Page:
The Scales.

The
upper scale line of the rule consists of two exactly Similar
scales, placed consecutively. The lower scale is like the
upper one, but is twice the length.

The
front of the slide is divided the same as the rule, so that
when the 1 of the slide is placed against the 1 of the rule,
all the other divisions coincide. The back of the slide is
marked with three scales, one being a scale of sines, indicated
by the letter S; the second, a scale of tangents, marked
T; and the third, a scale of equal parts, for use when
the logarithm of a number is required.


The Divisions.

Each of
the upper scales is divided into 10 primary parts, numbered
from 1 to 10, which are spaced according to the logarithm of
the numbers, and each of these is subdivided into 10 parts.
Between 1 and 2, these last divisions are each divided into
5 parts, and between 2 and 5 into 2 parts.

The lower
scale, which is used to a much greater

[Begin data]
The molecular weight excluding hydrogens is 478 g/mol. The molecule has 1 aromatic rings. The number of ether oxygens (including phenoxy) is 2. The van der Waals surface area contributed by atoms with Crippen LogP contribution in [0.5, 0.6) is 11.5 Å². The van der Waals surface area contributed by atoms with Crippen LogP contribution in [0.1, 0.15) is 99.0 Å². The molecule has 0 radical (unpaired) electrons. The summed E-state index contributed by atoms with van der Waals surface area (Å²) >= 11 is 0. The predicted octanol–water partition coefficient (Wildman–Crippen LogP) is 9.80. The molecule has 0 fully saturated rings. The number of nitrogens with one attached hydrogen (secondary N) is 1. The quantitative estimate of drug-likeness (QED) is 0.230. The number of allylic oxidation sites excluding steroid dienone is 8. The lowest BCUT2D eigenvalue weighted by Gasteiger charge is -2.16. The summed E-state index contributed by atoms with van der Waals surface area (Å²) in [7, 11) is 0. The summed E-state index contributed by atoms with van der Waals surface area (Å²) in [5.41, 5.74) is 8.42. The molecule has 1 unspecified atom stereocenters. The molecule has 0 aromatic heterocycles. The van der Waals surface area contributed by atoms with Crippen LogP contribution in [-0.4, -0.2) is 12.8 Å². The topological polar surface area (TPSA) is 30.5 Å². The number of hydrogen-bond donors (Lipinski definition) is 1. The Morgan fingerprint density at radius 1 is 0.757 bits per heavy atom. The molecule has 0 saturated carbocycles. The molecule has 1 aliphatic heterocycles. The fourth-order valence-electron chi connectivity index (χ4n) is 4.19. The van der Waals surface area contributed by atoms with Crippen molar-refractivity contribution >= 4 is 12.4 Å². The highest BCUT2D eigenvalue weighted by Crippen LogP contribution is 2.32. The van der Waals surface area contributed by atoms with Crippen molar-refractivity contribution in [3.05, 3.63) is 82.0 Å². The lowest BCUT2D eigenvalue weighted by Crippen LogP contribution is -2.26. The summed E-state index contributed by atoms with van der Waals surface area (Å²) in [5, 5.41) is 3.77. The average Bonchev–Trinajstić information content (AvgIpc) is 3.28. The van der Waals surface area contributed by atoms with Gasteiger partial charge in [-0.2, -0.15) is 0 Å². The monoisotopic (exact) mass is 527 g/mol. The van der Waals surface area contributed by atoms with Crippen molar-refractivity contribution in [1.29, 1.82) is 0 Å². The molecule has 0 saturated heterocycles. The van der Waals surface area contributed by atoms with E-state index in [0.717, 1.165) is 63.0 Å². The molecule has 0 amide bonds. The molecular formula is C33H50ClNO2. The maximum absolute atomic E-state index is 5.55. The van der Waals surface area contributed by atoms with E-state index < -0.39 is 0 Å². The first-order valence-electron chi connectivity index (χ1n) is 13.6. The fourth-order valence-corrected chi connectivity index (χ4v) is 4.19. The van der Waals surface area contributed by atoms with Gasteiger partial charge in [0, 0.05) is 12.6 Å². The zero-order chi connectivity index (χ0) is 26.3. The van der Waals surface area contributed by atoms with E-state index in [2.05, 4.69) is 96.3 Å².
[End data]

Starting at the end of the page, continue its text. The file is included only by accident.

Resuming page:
extent than any other scale on the rule, is like the upper one,
first divided into 10 parts, and each of these divided into 10
parts. Between 1 and 2, the subdivision of the main space
are each divided into 10 parts; between 2 and 4, they are
divided into 5 parts; and for the remainder of the scale,
into 2 parts only.

The 1 mark
on the left hand of the scale may represent 1, 10, 100, 0.1, 0.01,
0.001, etc., the positions of the decimal point being of no
importance; but once the value has been—for particular
calculation—assigned to it, the ratio of the values must be
maintained throughout the scale. Thus, if it is taken to
represent 10, the main divisions must be read as 20, 30, 40, etc.
The figured subdivisions of the main space 12 will in this case
be read as 11, 12, 13, etc., and the small spaced between 1 and 2
will represent 0.1 each, being onehundredth of the main division,
so that the second mark to the right of the 6 figured between
1 and 2 will read as 16.2.

Between
2 and 4 the small spaces will represent 0.2 each, being
onefiftieth of the main division and those between.